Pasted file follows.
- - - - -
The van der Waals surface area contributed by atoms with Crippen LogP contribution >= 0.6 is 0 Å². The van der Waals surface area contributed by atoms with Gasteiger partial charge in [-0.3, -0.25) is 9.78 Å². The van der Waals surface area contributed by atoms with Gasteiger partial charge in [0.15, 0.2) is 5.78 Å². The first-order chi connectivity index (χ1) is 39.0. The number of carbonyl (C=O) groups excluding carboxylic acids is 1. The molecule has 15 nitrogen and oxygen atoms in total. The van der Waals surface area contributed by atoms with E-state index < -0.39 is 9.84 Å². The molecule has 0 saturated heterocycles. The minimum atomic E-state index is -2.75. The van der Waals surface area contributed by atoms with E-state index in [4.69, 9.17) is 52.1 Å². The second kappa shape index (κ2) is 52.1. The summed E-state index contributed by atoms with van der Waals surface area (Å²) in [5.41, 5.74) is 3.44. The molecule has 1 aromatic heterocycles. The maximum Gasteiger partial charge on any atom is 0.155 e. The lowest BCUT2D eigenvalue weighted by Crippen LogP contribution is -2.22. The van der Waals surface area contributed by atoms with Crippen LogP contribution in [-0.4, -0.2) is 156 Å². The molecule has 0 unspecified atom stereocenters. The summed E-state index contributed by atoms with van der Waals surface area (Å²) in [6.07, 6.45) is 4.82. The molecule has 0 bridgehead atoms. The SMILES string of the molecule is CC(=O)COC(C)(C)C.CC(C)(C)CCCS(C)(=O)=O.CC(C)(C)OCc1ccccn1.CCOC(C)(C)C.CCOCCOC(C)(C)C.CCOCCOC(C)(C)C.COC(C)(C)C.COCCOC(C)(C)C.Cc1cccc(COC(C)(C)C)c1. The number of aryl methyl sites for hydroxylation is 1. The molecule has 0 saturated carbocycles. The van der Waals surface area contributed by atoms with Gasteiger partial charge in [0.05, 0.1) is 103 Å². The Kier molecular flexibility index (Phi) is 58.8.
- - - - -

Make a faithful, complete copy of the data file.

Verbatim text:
The van der Waals surface area contributed by atoms with Crippen LogP contribution >= 0.6 is 0 Å². The van der Waals surface area contributed by atoms with Gasteiger partial charge in [-0.3, -0.25) is 9.78 Å². The van der Waals surface area contributed by atoms with Gasteiger partial charge in [0.15, 0.2) is 5.78 Å². The first-order chi connectivity index (χ1) is 39.0. The number of carbonyl (C=O) groups excluding carboxylic acids is 1. The molecule has 15 nitrogen and oxygen atoms in total. The van der Waals surface area contributed by atoms with E-state index < -0.39 is 9.84 Å². The molecule has 0 saturated heterocycles. The minimum atomic E-state index is -2.75. The van der Waals surface area contributed by atoms with E-state index in [4.69, 9.17) is 52.1 Å². The second kappa shape index (κ2) is 52.1. The summed E-state index contributed by atoms with van der Waals surface area (Å²) in [5.41, 5.74) is 3.44. The molecule has 1 aromatic heterocycles. The maximum Gasteiger partial charge on any atom is 0.155 e. The lowest BCUT2D eigenvalue weighted by Crippen LogP contribution is -2.22. The van der Waals surface area contributed by atoms with Crippen LogP contribution in [-0.4, -0.2) is 156 Å². The molecule has 0 unspecified atom stereocenters. The summed E-state index contributed by atoms with van der Waals surface area (Å²) in [6.07, 6.45) is 4.82. The molecule has 0 bridgehead atoms. The SMILES string of the molecule is CC(=O)COC(C)(C)C.CC(C)(C)CCCS(C)(=O)=O.CC(C)(C)OCc1ccccn1.CCOC(C)(C)C.CCOCCOC(C)(C)C.CCOCCOC(C)(C)C.COC(C)(C)C.COCCOC(C)(C)C.Cc1cccc(COC(C)(C)C)c1. The number of aryl methyl sites for hydroxylation is 1. The molecule has 0 saturated carbocycles. The van der Waals surface area contributed by atoms with Gasteiger partial charge in [0.05, 0.1) is 103 Å². The Kier molecular flexibility index (Phi) is 58.8.